With a focus on natural materials, co-founder of Neptune interiors, Emma Sims-Hilditch designed her perfect kitchen, complete with a standalone larder-style cabinet and “cook’s table” kitchen island …
Photographed by SIMON BROWN
If you travel west along London’s King’s Road (until 1830 it was a private thoroughfare, originally reserved for Charles II’s trips to Kew), you will eventually reach Parsons Green, a residential district dominated by Victorian houses. When not in Wiltshire from where she runs her business, designer Emma Sims-Hilditch and her husband John (who co-founded the Neptune interiors and garden furniture brand) live in a terraced house in the area, which serves as a showcase for her work.
The house is a series of practical, carefully conceived rooms that enhance the quality of daily life. On the ground floor, the back garden is accessed through the kitchen, and to the side via a family sitting room.
The kitchen combines natural wood cabinetry with Carrara marble work surfaces. Emma likes to include as many natural materials as possible in a kitchen: “They help to create a softer look than the industrial style of some kitchens, and they also age beautifully. I use the same approach to decorating a kitchen that I use for any other room. I often hang paintings or a mirror with a distressed finish on the wall behind a stove. They add interest and personality to the space – as, of course, does antique furniture such as cupboards and dressers.”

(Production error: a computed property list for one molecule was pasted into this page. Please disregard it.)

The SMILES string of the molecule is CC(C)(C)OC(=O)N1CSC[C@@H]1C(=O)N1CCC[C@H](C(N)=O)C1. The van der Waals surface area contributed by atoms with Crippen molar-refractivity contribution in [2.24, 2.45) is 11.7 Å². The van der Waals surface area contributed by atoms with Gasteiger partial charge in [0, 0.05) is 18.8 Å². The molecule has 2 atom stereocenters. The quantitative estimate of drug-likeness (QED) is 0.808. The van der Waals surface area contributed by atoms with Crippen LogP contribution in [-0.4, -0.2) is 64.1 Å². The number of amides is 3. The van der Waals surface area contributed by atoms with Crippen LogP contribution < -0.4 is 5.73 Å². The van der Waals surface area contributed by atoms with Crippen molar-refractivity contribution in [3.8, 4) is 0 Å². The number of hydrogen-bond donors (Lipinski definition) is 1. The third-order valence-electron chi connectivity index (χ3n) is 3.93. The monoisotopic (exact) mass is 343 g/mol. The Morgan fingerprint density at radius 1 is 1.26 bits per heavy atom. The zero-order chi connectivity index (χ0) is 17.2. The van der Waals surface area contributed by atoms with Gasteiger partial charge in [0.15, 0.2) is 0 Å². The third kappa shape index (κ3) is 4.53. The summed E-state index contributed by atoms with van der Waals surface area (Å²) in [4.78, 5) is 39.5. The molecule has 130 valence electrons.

Ceiling heights were raised throughout the ground floor and an internal wall between the dining and living rooms was replaced by steel-framed glazed doors which mirror those between kitchen and garden, delivering more light and a clean and contemporary “opening up” feeling to the spaces.
On the rear wall of the kitchen, panelling of irregular widths creates a relaxed backdrop and the absence of wall-hung cabinets enhances the feeling of space. The space is lit by a skylight. With the steel-framed doors open, the kitchen is seamlessly joined to the garden.
Dedicating a standalone, larder-style cabinet for breakfast items such as plates, bowls, mugs, a kettle, and a coffee maker means if you have to leave in a rush, you have the option of closing the doors rather than leave a mess! Emma advises more drawers than cabinets: “It’s easier to organise drawers and finding things in them is much quicker.” When space allows, an island is a perfect option. A kitchen island has its roots in the “cook’s table,” the workhorse of large Victorian and Edwardian country house kitchens.
The small garden is designed with entertaining in mind with a natural wood table, rattan chairs and baskets full of flowers. This relaxed basement den leads directly to a terrace at the rear of the house.